These were hard times, so there’s no way I could have known that the favorite summer of my childhood was galloping straight at me.
It was April, 1970. My mother was broke and we were facing almost certain eviction by a landlord hell-bent on dumping us out on the street. He’d given us three days’ notice to get out, even though 30 was the law. On one occasion he pulled up into our driveway, jumped out of his car shouting all kinds of mean things, such as “Get out!” and entered our house to try to physically remove us.
He was a big Samoan man. Oceanside, California was home to a lot of Samoans back then, and probably still is. He was daunting but I stood up to him, with my scrawny 11-year-old body that weighed 80 lbs soaking wet. When he’d lug one of our possessions out of our house and set it down on the porch, I’d pick it up and lug it right back in.
You learn to be scrappy when you’re poor. Or maybe I just felt outraged that this guy was invading our house. Which was actually his house.
Nonetheless, the handwriting was on the wall. We’d have to get the hell out soon and be homeless unless something changed quickly. And then one early-spring day, when the morning sun had burned through the gray marine layer, and my skin warmed, and birds filled my ears with cheery tunes, something did change. My mother brought a man home.
His name was Britt Layton. Britt was a short guy who had once made a living as a jockey. He’d enjoyed a fair amount of success in the world of thoroughbred racing, back in the 1940s, ’50s and 60’s. He even played an uncredited bit part as a jockey in the 1950 movie, Riding High, starring Bing Crosby, Coleen Gray, and Charles Bickford.
But by the time I met him, he was 51 years old and washed up. Or you might say, washed down. Down a gutter flowing with alcohol.
Some years earlier, according to Britt, he was in a race in Canada. He was riding high on the back of a galloping thoroughbred when suddenly a horse at the front of the pack collapsed into the dirt. Horseflesh and humanity collided in a chain-reaction, and jockeys flew through the air like pinballs.
In the ruck of thoroughbreds that went down, Britt’s was one of the casualties. And Britt was messed up, also. He was lucky to survive this accident, but how lucky, really? He’d been mangled badly, and would never completely recover. This would be Britt’s last race. He was finished, his career as a jockey kaput.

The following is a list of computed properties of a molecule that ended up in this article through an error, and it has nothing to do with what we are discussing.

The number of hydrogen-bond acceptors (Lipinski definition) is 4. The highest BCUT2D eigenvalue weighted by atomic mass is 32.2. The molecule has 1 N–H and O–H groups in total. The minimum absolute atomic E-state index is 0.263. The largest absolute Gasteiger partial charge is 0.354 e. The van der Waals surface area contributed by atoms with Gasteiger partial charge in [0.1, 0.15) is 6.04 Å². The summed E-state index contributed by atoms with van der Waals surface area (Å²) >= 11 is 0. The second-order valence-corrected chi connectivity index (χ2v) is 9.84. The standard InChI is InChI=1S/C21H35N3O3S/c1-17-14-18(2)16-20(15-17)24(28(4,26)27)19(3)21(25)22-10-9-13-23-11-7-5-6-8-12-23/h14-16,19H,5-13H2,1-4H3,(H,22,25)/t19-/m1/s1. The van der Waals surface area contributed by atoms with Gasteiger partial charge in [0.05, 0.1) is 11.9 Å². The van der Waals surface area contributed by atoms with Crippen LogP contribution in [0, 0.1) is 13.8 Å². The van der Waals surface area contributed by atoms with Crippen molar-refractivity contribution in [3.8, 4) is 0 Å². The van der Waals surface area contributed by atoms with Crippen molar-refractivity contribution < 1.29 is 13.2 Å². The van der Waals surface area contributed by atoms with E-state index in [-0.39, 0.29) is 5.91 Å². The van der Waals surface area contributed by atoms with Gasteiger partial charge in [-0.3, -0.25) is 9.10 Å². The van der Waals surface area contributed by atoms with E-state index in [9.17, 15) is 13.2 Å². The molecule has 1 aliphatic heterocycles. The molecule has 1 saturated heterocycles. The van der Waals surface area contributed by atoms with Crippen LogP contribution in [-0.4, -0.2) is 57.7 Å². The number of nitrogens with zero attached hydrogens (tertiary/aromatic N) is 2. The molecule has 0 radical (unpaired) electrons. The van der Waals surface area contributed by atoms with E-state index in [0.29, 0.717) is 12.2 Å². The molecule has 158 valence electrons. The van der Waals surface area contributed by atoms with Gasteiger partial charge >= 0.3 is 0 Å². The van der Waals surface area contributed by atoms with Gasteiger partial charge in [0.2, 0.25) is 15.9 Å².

It was a career he loved, and giving it up wouldn’t be easy.
Britt had always been a hard drinker, but after the accident he was hardly ever not drinking. This ex-jockey only rode bottles now, and just like a clumsy thoroughbred, they left him crumpled in the dirt. He transmogrified into a falling down, sleep-in-the-gutter stewbum.
His drink of choice was vodka. Straight-out-of-the-bottle vodka. He plunged into it and floated along powerful rivers of the crystal liquid. And in this maelstrom of firewater, he swirled downward, downward, downward, until he was finally swallowed up by a rehab facility.
That’s where my mother met him. She worked as a nurse at that facility, and assisted at resuscitating him from his near-drowning. And by the time she brought him home to meet her kids, he was as sober as a cup of coffee, and as dry as an empty liquor bottle.
At least he came off dry, at first. He tried to be stern with me. But even at 11 years old, I could see through all that. I concluded that overall, Britt was a nice guy with a good heart. He was nothing like my previous stepfather, Clancy, whom my mother had divorced about a year before.
That guy possessed the heart of a jackal, a Pecksniffian instinct for nitpicking, and a talent for terrorizing his stepchildren. Also, the perverted bastard had molested my three sisters. But the Clancy nightmare was over, and Britt was opening up a brand new world of possibilities to a kid foreign to humane treatment.